This is a fascinating story of immigration and of family connectedness.

In the New World: A Family in Two Centuries, by Christa Holtei, illustrated by Gerda Raidt, translated by Susi Woofter. Charlesbridge: 2015.



This is a family history book, based on Meg Medina’s experience with her own aunt. It’s a snapshot of an immigrant experience–extended family living together, working menial jobs, trying to navigate a new culture, sometimes using a child as the guide to that new culture. It’s also a triumphant, feel-good story about dreams, family love, and making a new place home.

Medina organizes the story around two refrains: “Tía Isa wants a car” in the first half of the book, and “Tía Isa bought a car” in the second half. The final spread concludes joyously:

“Tía Isa and I bought a car. To carry us all to the sea.”

The copyright page includes a photo of “the real Tía Isa.”

Tía Isa Wants a Car by Meg Medina, illustrated by Claudia Muñoz. Candlewick: 2011.

Anna and Solomon     I firmly believe that every family has a story that its children need to know, and I love nonfiction picture books that grow from those stories. This delightful book came about when the New Yorker artist, Harry Bliss, finally convinced his mother-in-law to put her family story on paper. It is a beautiful collaboration.

The story itself, as with so many family stories, is simple and not heavy-handed: Solomon moves from Russia (to escape pogroms) and works to bring his wife to the New World, too. But Anna feels an obligation to her extended family and over and over sends other family members in her place. We feel Solomon’s deep love and longing for his wife, and his wife’s strong sense of loving duty. The story ends in a beautiful celebration of family.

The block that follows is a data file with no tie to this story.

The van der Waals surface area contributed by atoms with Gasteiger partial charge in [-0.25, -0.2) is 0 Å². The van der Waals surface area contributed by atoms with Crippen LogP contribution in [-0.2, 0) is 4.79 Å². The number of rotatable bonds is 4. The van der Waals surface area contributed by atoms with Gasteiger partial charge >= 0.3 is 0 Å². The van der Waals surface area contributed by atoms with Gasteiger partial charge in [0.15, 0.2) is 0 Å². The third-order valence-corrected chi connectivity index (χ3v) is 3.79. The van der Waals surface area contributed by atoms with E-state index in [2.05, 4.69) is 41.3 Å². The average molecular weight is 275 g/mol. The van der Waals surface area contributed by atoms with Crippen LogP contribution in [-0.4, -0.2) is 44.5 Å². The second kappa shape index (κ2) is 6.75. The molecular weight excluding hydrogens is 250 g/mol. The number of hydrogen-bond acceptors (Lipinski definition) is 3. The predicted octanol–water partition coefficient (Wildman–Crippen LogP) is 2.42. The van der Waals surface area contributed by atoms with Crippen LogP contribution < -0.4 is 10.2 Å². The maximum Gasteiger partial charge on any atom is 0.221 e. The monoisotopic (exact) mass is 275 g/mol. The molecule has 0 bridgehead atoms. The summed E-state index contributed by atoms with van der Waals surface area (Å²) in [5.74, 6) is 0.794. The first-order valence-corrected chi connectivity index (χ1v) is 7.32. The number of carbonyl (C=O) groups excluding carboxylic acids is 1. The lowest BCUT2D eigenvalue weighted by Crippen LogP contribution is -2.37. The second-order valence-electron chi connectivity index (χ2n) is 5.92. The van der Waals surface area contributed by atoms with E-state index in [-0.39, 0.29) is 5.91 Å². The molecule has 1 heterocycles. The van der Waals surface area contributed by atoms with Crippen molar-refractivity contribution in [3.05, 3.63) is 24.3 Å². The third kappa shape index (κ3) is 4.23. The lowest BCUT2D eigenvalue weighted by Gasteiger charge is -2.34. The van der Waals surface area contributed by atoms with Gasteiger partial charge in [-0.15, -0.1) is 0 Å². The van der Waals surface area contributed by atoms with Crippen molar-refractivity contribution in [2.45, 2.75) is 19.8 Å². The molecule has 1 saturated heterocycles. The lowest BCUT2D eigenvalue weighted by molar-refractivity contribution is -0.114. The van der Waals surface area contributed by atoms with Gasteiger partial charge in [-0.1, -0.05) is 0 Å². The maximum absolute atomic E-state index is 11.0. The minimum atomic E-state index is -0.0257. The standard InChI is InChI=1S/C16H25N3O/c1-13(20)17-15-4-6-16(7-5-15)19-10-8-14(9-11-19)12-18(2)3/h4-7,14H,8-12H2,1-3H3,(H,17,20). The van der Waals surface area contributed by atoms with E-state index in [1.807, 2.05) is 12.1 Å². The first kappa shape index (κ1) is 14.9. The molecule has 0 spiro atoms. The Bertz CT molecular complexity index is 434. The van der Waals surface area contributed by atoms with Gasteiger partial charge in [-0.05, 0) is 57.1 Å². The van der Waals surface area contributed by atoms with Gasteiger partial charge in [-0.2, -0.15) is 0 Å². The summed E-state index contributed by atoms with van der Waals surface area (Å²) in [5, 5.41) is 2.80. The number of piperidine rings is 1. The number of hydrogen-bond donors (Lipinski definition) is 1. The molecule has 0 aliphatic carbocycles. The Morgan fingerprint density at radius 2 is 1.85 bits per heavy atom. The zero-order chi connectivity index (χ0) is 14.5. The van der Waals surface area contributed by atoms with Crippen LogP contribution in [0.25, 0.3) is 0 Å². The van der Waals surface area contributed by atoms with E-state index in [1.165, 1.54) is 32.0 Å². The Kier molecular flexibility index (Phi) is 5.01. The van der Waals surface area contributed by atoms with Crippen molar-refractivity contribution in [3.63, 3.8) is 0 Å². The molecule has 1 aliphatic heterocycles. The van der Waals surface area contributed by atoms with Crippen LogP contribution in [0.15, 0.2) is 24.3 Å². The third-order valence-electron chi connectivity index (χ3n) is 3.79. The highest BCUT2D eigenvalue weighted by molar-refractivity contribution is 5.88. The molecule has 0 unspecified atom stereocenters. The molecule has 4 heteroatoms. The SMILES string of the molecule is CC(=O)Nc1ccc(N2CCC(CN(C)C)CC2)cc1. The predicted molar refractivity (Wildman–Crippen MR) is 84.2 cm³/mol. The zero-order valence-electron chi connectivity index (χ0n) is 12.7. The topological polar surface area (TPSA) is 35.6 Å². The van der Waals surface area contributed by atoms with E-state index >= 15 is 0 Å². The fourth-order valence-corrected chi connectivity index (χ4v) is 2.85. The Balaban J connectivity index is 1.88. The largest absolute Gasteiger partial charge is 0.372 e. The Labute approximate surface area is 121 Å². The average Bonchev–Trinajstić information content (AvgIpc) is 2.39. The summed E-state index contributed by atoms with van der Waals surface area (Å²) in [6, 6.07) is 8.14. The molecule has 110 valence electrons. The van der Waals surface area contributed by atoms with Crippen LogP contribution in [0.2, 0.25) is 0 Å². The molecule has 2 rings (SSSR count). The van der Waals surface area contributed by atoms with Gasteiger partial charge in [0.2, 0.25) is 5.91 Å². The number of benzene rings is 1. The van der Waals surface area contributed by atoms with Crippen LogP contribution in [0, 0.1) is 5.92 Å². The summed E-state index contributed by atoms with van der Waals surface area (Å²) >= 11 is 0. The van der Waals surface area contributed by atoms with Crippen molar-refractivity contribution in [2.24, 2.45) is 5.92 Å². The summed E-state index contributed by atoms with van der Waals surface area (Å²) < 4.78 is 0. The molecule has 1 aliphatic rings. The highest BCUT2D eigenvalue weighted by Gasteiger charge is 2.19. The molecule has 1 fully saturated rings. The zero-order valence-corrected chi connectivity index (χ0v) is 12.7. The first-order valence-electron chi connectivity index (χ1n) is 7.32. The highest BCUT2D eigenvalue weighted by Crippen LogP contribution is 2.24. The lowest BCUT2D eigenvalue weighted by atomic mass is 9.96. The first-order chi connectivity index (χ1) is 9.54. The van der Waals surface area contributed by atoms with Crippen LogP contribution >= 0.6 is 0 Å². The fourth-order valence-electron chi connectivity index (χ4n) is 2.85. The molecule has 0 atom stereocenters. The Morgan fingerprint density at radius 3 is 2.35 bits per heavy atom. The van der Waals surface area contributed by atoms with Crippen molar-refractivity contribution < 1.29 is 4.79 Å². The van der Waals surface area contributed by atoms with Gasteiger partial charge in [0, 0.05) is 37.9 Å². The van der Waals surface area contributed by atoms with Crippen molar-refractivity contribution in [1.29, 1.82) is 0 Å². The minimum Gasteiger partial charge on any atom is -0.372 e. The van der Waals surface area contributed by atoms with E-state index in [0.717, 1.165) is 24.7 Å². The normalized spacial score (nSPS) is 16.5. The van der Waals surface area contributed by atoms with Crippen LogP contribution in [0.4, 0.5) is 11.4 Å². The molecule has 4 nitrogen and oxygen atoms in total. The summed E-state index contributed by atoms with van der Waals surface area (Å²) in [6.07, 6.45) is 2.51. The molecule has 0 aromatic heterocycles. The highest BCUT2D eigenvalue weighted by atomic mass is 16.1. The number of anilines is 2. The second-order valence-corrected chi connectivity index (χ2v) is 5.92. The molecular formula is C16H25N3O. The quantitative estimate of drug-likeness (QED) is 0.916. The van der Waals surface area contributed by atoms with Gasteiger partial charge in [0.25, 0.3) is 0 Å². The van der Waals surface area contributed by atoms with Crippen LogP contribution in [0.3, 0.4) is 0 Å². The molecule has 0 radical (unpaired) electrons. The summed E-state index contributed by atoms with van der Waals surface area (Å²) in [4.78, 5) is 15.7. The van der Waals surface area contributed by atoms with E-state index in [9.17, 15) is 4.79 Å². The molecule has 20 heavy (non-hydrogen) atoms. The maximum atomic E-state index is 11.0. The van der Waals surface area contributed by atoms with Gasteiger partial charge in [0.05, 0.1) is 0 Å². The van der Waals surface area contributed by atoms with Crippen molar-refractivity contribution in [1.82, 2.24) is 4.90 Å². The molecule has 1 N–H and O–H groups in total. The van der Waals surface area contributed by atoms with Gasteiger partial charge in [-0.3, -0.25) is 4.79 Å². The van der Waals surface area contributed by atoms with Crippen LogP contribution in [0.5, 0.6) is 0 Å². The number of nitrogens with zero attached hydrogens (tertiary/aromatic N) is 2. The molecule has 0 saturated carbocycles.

Snyder uses page turns brilliantly over and over to build up suspense: will it be Anna getting off the ship this time?

I also admire the adroitness with which the  historical context was handled:

Shortly after Anna and Solomon’s marriage, a calamity befell the Jews of Vitebsk. The ruler of the land, called the Czar, sent his soldiers on horses to the streets where the Jews lived. The soldiers entered their homes, broke their windows and furniture, stole their brass candlesticks, and destroyed their holy books. Solomon decided that he no longer wanted to live in a place where his people were persecuted and harm might come to Anna.

In four sentences, Snyder explains what a pogrom is, shows us how wrenching it is, and makes it clear why Anna later in the book will feel obligated to help rescue her extended family members. This is historical scaffolding at its best.

It’s a heart-warming story and may inspire you to call up your grandma so you can hear the story of your family, too.

Anna & Solomon, by Elaine Snyder, illustrated by Harry Bliss.  Farrar Straus Giroux: 2014.



Historical fiction can be used to present troubling topics in a controlled way appropriate for young children. In this historical fiction, Yamasaki skillfully tackles a difficult subject–World War II Japanese-American internment camps. Her story shows the triumph of brotherly kindness and courage, without glossing over the institutional cruelty of the camps. Her narrative voice is spare. She uses few adjectives and descriptions to tell her story, but it is deeply moving. The story comes out of Yamasaki’s own family history. I only hope more writers find such beautiful family stories to share!

Fish for Jimmy by Katie Yamasaki. Holiday House: 2013